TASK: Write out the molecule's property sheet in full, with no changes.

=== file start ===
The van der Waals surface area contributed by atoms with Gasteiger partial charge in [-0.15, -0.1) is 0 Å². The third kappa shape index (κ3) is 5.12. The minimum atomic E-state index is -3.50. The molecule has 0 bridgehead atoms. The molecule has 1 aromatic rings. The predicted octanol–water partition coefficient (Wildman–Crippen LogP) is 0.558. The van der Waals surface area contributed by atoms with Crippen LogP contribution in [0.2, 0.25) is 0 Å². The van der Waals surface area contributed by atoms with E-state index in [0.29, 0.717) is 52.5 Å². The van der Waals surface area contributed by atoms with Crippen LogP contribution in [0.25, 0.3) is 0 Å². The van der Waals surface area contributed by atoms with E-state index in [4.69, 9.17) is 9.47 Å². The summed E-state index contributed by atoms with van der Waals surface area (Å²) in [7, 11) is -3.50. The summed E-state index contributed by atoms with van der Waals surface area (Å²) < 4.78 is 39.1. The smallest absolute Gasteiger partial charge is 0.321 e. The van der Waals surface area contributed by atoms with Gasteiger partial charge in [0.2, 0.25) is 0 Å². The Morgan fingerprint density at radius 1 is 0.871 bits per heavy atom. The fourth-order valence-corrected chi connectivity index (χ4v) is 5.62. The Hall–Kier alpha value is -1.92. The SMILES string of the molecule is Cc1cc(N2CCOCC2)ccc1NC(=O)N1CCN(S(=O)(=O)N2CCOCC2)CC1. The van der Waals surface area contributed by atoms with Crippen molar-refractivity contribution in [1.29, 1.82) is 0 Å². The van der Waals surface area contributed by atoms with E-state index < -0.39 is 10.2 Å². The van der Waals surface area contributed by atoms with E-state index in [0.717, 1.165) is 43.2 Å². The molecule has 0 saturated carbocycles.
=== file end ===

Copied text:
The van der Waals surface area contributed by atoms with Gasteiger partial charge in [-0.15, -0.1) is 0 Å². The third kappa shape index (κ3) is 5.12. The minimum atomic E-state index is -3.50. The molecule has 0 bridgehead atoms. The molecule has 1 aromatic rings. The predicted octanol–water partition coefficient (Wildman–Crippen LogP) is 0.558. The van der Waals surface area contributed by atoms with Crippen LogP contribution in [0.2, 0.25) is 0 Å². The van der Waals surface area contributed by atoms with E-state index in [0.29, 0.717) is 52.5 Å². The van der Waals surface area contributed by atoms with Crippen LogP contribution in [0.25, 0.3) is 0 Å². The van der Waals surface area contributed by atoms with E-state index in [4.69, 9.17) is 9.47 Å². The summed E-state index contributed by atoms with van der Waals surface area (Å²) in [7, 11) is -3.50. The summed E-state index contributed by atoms with van der Waals surface area (Å²) < 4.78 is 39.1. The smallest absolute Gasteiger partial charge is 0.321 e. The van der Waals surface area contributed by atoms with Gasteiger partial charge in [0.2, 0.25) is 0 Å². The Morgan fingerprint density at radius 1 is 0.871 bits per heavy atom. The fourth-order valence-corrected chi connectivity index (χ4v) is 5.62. The Hall–Kier alpha value is -1.92. The SMILES string of the molecule is Cc1cc(N2CCOCC2)ccc1NC(=O)N1CCN(S(=O)(=O)N2CCOCC2)CC1. The van der Waals surface area contributed by atoms with Crippen molar-refractivity contribution in [1.29, 1.82) is 0 Å². The van der Waals surface area contributed by atoms with E-state index < -0.39 is 10.2 Å². The van der Waals surface area contributed by atoms with E-state index in [0.717, 1.165) is 43.2 Å². The molecule has 0 saturated carbocycles.